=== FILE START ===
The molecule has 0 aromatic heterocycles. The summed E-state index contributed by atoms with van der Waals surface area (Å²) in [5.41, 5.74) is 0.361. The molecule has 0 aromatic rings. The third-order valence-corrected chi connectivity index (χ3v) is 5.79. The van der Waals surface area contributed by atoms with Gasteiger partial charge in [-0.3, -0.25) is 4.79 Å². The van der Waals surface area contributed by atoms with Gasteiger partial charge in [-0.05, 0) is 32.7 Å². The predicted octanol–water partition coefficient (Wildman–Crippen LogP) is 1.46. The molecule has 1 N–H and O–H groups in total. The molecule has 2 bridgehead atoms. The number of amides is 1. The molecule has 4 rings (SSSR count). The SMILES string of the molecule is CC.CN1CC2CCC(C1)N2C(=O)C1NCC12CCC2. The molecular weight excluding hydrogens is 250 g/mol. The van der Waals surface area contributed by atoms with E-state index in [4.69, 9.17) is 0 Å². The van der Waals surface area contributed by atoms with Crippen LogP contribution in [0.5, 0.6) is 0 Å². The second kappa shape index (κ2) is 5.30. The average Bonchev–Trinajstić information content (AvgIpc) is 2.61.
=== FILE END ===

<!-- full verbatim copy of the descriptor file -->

The molecule has 0 aromatic heterocycles. The summed E-state index contributed by atoms with van der Waals surface area (Å²) in [5.41, 5.74) is 0.361. The molecule has 0 aromatic rings. The third-order valence-corrected chi connectivity index (χ3v) is 5.79. The van der Waals surface area contributed by atoms with Gasteiger partial charge in [-0.3, -0.25) is 4.79 Å². The van der Waals surface area contributed by atoms with Gasteiger partial charge in [-0.05, 0) is 32.7 Å². The predicted octanol–water partition coefficient (Wildman–Crippen LogP) is 1.46. The molecule has 1 N–H and O–H groups in total. The molecule has 2 bridgehead atoms. The number of amides is 1. The molecule has 4 rings (SSSR count). The SMILES string of the molecule is CC.CN1CC2CCC(C1)N2C(=O)C1NCC12CCC2. The molecular weight excluding hydrogens is 250 g/mol. The van der Waals surface area contributed by atoms with E-state index in [4.69, 9.17) is 0 Å². The van der Waals surface area contributed by atoms with Crippen LogP contribution in [0.5, 0.6) is 0 Å². The second kappa shape index (κ2) is 5.30. The average Bonchev–Trinajstić information content (AvgIpc) is 2.61.